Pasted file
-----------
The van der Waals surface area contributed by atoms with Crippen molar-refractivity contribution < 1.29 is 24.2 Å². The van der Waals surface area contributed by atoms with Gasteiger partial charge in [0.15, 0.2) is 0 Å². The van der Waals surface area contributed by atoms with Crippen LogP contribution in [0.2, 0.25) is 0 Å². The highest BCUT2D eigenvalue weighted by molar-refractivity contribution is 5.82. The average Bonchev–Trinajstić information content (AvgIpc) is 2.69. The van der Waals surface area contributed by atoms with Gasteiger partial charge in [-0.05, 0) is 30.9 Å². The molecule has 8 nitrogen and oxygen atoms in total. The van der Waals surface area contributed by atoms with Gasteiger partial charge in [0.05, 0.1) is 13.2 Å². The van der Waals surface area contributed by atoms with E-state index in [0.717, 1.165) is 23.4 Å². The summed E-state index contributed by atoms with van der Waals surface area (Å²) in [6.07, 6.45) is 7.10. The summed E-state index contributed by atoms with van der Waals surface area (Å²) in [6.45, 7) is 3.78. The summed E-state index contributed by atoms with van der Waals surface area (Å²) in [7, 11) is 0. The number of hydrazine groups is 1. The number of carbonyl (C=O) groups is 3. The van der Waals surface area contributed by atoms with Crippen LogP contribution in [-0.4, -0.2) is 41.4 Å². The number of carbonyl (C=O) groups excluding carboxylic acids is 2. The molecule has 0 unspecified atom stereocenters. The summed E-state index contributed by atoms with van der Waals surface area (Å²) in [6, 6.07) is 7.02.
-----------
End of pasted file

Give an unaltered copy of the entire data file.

The van der Waals surface area contributed by atoms with Crippen molar-refractivity contribution < 1.29 is 24.2 Å². The van der Waals surface area contributed by atoms with Gasteiger partial charge in [0.15, 0.2) is 0 Å². The van der Waals surface area contributed by atoms with Crippen LogP contribution in [0.2, 0.25) is 0 Å². The highest BCUT2D eigenvalue weighted by molar-refractivity contribution is 5.82. The average Bonchev–Trinajstić information content (AvgIpc) is 2.69. The van der Waals surface area contributed by atoms with Gasteiger partial charge in [-0.05, 0) is 30.9 Å². The molecule has 8 nitrogen and oxygen atoms in total. The van der Waals surface area contributed by atoms with Gasteiger partial charge in [0.05, 0.1) is 13.2 Å². The van der Waals surface area contributed by atoms with E-state index in [0.717, 1.165) is 23.4 Å². The summed E-state index contributed by atoms with van der Waals surface area (Å²) in [6.07, 6.45) is 7.10. The summed E-state index contributed by atoms with van der Waals surface area (Å²) in [6.45, 7) is 3.78. The summed E-state index contributed by atoms with van der Waals surface area (Å²) in [7, 11) is 0. The number of hydrazine groups is 1. The number of carbonyl (C=O) groups is 3. The van der Waals surface area contributed by atoms with Crippen LogP contribution in [-0.4, -0.2) is 41.4 Å². The number of carbonyl (C=O) groups excluding carboxylic acids is 2. The molecule has 0 unspecified atom stereocenters. The summed E-state index contributed by atoms with van der Waals surface area (Å²) in [6, 6.07) is 7.02.